Please give your comment and help with the following exercise.

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[=>]: Let $y_1, y_2 \in Y, y_1 \neq y_2$.
Since $f$ is surjective, $y_1 = f(x_1), y_2 = f(x_2)$ for some $x_1,x_2 \in X$.
Since $Y$ is Hausdorff, there exist in $Y$ open neighborhoods $N(y_1), N(y_2)$ of $y_1,y_2$ respectively, such that $N(y_1) \cap N(y_2) = \emptyset$.
Since $f$ is continuous, $f^{-1}(N(y_1)) \text{ and } f^{-1}(N(y_2))$ are open in $X$, necessarily disjointed and contain $x_1, x_2$, respectively.

It's here that I got stuck. My idea is to use what I know about $f^{-1}(N(y_1)) \text{ and } f^{-1}(N(y_2))$ to show that $(X \times X)\backslash R$ is open, hence $R$ is closed. But I don't know how to proceed.

[<=]: I might need some hints here also.

  • $\begingroup$ Is this supposed to be some extension of the fact that any topological space $X$ is Hausdorff iff the diagonal is closed in $X \times X$ ? See here $\endgroup$ – Selene Auckland Apr 25 at 10:48

You have to show that if $Y$ is Hausdorff, a certain subset of $X\times X$ is closed. So you are not going to begin by taking two distinct elements of $Y$.

Take $(x_1, x_2)$ in $(X\times X)\setminus R$, then by definition $f(x_1)\neq f(x_2)$, so you have two open neighborhoods $U, V$ of $f(x_1)$ resp. $f(x_2)$ in $Y$, such that $U\cap V=\emptyset$. Then, $U^\prime:=f^{-1}(U)$ and $V^\prime:=f^{-1}(V)$ are open neighborhoods of $x_1$ resp $x_2$, and you have that $f(U^\prime)\cap f(V^\prime)=\emptyset$. So, $U^\prime\times V^\prime$ is an open neighborhood of $(x_1, x_2)$ in $(X\times X)\setminus R$.

I let you try the second part.

  • $\begingroup$ Is this supposed to be some extension of the fact that any topological space $X$ is Hausdorff iff the diagonal is closed in $X \times X$ ? See here $\endgroup$ – Selene Auckland Apr 25 at 10:51
  • 1
    $\begingroup$ Well, it is, with $f=1_X$ $\endgroup$ – elidiot Apr 25 at 11:08
  • $\begingroup$ Oh is that what the hint means? $\endgroup$ – Selene Auckland Apr 25 at 11:13
  • $\begingroup$ @elidiot: thanks for the answer. Since we had not got to the part about product topology in our class yet, I was a bit hesitated with the claim that "$U' \times V'$ is an open neighborhood in $(X \times X) \backslash R$", although I had the hunch that this is the case. Could you briefly say which property is used here? $\endgroup$ – ensbana Apr 26 at 21:23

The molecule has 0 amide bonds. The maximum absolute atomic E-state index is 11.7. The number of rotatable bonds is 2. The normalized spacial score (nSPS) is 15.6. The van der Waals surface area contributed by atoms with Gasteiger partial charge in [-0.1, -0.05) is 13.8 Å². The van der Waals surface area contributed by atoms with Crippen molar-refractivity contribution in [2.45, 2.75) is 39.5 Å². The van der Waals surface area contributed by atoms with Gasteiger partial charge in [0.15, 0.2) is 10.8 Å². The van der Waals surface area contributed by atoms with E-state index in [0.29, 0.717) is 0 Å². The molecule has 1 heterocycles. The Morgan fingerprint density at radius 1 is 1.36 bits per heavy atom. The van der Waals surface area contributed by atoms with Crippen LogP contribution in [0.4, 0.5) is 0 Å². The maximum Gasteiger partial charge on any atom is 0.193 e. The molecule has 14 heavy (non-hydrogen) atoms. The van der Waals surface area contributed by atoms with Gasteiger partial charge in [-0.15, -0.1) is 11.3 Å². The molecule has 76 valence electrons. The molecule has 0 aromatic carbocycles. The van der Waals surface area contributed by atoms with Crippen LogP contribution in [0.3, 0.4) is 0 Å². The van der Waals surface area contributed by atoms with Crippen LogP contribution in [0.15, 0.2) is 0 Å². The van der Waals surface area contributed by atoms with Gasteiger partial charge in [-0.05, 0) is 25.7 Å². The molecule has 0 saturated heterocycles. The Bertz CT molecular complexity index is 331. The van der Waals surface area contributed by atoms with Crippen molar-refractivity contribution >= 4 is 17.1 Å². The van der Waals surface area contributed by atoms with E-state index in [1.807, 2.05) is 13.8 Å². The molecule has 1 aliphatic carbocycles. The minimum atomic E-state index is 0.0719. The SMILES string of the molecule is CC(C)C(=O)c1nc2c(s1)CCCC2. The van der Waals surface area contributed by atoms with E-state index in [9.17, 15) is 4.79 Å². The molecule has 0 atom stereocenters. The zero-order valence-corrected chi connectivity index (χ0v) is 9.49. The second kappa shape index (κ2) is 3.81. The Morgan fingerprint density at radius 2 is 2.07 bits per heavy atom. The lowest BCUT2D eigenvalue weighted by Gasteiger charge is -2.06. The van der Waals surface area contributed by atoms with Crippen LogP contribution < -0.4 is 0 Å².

• $\begingroup$ Also, even if it's not stated in your answer, I think the conclusion is that "since every point of $(X \times X) \backslash R$ admits such an open neighborhood, $(X \times X) \backslash R$ is open"? But how do I know that $(U' \times V') \subset (X \times X) \backslash R$? Apologize if these questions seem too basic. $\endgroup$ – ensbana Apr 26 at 21:28

If $Y$ is Hausdorff, to show that $R$ is closed, we can show that $R'=X \times X \setminus R$ is open. Let $(x_1, x_2)$ be an arbitrary point in $R'$. Then by definition, this means that $y_1=f(x_1) \not= f(x_2)=y_2$. Because $Y$ is Hausdorff, this means there exist disjoint open sets $U$ and $V$ in $Y$ such that $y_1 \in U$ and $y_2\in V$. By continuity of $f$, we have that $f^{-1}(U)$ and $f^{-1}(V)$ are open in $X$ and they are disjoint so that $f^{-1}(U) \times f^{-1}(V)$ is open in $R'$ (Why is it open in $R'$? Because first $f^{-1}(U) \times f^{-1}(V)$ is open in $X \times X$ and being contained in $R'$ gives us that it is open in the subspace $R'$ of $X \times X$, which has open sets of the form $E \times F \cap R'$, where $E \times F$ is open in $X \times X$. We can also write $f^{-1}(U) \times f^{-1}(V) \cap R'= f^{-1}(U) \times f^{-1}(V)$ to see that it is open in $R'$.) and $(x_1, x_2) \in f^{-1}(U) \times f^{-1}(V)$. This means that $R'$ is the union of open sets hence open itself.

Conversely, assume that $R$ is closed in $X \times X$. Let $f(x_1) = y_1, f(x_2)=y_2$ be two distinct points in $Y$ (here we're using surjectivity of $f$). We can then say that $(x_1, x_2) \in A \times B \subseteq R'$, where $A$, $B$ are open in $X$. Then $f(A)$ and $f(B)$ are open sets in $Y$ (because $f$ is open) containing $y_1$ and $y_2$, respectively. We show that $f(A) \cap f(B)$ is disjoint. Suppose $y \in f(A) \cap f(B)$. Then $y=f(a)=f(b)$ for $a \in A$ and $b\in B$. Hence $(a, b) \in R$, which is a contradiction because $A \times B \cap R = \emptyset$.


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